3. Escher, COBRA, and COBRApy¶
Escher can be used as an independent application, but it draws heavily on the information in COBRA models. A COBRA model is a collection of all the reactions, metabolites, and genes known to exist in an organism. (In the literature, these are generally called genome-scale models (GEMs), but we refer to them as COBRA models here to emphasize that Escher interoperates with models that are exported from COBRApy.)
By loading a COBRA model into the Escher interface, you have access to every reaction and metabolite in that model. You also have the gene reaction rules for the reactions in the network, which allow you to connect gene data to reactions and metabolites.
COBRApy is a software package for COBRA modeling written in Python. The Escher Python package uses COBRApy package for reading and writing COBRA models.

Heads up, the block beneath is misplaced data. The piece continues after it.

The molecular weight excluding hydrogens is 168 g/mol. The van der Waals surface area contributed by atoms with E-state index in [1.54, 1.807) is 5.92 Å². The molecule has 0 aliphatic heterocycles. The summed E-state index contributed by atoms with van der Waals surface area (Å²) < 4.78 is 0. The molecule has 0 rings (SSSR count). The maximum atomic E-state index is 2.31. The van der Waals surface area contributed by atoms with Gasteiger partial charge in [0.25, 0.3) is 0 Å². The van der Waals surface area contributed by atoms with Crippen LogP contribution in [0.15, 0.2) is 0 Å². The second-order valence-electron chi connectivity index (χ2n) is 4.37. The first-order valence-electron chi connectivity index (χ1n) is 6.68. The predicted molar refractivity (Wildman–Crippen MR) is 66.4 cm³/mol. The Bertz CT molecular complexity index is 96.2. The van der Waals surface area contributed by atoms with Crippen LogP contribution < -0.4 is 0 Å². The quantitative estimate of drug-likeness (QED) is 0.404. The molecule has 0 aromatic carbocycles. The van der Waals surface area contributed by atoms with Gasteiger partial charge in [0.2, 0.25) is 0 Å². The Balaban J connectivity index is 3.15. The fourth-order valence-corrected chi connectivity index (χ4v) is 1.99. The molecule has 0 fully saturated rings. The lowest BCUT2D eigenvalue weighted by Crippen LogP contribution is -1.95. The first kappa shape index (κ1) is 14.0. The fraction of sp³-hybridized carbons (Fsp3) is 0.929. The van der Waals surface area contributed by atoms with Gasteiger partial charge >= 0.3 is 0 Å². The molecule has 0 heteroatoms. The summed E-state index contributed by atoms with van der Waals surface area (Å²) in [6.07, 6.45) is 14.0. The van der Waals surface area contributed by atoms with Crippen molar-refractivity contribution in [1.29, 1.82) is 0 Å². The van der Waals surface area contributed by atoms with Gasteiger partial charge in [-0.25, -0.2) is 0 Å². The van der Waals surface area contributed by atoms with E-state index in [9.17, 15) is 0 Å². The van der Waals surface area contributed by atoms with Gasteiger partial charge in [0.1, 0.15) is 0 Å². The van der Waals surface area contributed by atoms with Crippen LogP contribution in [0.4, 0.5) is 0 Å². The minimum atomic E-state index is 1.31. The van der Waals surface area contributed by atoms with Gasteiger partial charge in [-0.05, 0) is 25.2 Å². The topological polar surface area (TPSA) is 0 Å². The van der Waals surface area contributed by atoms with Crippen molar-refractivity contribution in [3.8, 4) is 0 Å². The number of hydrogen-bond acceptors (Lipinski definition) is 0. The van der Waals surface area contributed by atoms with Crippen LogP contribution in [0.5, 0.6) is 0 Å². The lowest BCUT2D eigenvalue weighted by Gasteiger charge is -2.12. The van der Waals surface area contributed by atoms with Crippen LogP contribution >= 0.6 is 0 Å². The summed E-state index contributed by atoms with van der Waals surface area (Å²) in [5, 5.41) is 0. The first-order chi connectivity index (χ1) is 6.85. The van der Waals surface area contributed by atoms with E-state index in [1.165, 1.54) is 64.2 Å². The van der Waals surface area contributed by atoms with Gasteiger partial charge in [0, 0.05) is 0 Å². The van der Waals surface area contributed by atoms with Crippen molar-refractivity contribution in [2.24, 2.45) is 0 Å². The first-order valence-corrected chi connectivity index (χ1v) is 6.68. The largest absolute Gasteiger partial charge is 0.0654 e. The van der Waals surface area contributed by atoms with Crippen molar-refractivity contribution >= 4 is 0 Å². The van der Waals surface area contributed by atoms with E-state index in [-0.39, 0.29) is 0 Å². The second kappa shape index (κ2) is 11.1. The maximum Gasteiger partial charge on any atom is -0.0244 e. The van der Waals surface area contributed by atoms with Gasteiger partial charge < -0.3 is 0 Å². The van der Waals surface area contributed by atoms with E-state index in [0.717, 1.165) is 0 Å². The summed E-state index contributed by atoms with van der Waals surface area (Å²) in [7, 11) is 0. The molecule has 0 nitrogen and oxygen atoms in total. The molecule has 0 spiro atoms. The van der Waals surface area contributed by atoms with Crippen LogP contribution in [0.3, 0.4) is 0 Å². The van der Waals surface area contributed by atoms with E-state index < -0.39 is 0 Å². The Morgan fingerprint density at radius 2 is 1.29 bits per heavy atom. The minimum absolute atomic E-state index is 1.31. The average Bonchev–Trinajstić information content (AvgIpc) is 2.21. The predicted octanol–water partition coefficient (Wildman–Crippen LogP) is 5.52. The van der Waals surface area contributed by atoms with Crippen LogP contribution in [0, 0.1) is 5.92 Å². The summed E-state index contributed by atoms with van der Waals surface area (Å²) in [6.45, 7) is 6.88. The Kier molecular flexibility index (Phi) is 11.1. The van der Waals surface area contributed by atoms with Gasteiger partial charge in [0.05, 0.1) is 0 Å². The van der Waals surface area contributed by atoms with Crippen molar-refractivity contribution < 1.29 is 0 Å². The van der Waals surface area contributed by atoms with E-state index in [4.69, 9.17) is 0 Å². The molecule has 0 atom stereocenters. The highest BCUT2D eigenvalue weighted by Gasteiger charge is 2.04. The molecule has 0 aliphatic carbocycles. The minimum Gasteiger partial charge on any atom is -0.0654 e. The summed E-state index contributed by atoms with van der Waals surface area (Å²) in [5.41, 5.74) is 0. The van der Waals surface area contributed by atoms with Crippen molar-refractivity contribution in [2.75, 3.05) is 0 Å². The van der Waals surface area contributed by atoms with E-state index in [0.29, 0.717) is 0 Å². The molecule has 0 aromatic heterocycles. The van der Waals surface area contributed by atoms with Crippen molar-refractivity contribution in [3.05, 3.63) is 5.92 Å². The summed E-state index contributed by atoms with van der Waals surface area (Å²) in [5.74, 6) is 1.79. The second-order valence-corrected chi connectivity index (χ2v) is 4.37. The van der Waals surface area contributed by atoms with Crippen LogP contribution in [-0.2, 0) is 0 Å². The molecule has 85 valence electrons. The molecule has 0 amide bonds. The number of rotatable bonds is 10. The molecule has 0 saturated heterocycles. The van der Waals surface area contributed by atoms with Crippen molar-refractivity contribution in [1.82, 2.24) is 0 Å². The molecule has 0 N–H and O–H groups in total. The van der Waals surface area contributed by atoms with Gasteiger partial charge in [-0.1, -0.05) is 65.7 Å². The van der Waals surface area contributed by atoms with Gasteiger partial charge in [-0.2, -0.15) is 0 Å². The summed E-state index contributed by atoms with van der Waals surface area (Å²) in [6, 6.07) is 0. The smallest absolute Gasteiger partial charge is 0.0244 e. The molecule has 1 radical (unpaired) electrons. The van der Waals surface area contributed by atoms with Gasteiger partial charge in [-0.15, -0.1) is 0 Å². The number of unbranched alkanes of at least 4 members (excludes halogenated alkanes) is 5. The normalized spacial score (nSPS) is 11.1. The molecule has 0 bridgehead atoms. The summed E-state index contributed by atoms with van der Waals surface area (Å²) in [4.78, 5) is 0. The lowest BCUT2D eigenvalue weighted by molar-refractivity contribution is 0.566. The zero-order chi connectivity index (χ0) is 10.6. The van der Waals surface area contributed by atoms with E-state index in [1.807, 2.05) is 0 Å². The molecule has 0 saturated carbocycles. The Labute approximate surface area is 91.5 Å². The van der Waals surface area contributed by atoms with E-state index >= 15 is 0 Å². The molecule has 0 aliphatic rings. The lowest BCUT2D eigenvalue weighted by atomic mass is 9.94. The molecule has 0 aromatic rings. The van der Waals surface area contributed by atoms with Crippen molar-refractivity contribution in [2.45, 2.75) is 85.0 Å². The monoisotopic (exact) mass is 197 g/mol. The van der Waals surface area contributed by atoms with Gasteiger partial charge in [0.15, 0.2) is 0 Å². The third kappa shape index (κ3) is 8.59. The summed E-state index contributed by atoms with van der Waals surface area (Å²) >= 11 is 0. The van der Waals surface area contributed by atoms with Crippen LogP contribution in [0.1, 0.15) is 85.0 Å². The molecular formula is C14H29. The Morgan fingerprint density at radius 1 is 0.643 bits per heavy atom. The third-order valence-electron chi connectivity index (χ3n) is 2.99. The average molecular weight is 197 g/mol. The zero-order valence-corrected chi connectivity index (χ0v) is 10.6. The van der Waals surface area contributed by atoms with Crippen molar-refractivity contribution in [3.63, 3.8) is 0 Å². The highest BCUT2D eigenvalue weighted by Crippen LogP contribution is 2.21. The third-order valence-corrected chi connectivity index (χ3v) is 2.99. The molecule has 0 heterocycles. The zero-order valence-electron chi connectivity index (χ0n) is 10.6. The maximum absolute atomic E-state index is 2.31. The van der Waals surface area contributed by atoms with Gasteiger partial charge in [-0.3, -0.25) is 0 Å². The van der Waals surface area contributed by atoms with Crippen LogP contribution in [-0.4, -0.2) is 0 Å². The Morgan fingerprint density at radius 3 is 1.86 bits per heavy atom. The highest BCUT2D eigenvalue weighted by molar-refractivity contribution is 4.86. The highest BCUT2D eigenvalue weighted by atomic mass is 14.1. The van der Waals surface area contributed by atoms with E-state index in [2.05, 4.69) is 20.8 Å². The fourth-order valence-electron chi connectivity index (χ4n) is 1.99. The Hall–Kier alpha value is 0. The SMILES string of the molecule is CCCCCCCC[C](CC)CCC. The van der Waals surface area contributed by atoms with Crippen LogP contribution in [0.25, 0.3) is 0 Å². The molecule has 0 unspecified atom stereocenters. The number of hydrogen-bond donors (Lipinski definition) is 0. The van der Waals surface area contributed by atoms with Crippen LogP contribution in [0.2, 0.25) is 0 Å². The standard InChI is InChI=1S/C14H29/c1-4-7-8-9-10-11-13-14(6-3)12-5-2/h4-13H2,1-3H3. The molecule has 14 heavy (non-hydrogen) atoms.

3.1. Maps and models¶
In Escher, you will see references to maps and models.
A map contains the reactions and metabolites that you see in the Escher builder, including their locations, text annotations, and the canvas.
A model (a COBRA model) contains reactions and metabolites that you have not drawn yet. Thus, you can load a COBRA model when you want to draw new reactions on the map.
3.2. What is JSON and why do we use it?¶
Both Escher maps and COBRA models are stored as JSON files. JSON is a useful, plain-text format for storing nested data structures. We use JSON much like the SBML community uses XML. You may notice that SBML files have a .xml extension, and Escher maps and COBRA models have a .json extension.
You can use Python to explore a JSON file like this:
import json with open('map.json', 'r') as f: map_object = json.load(f) print map_object print map_object['reactions'].values()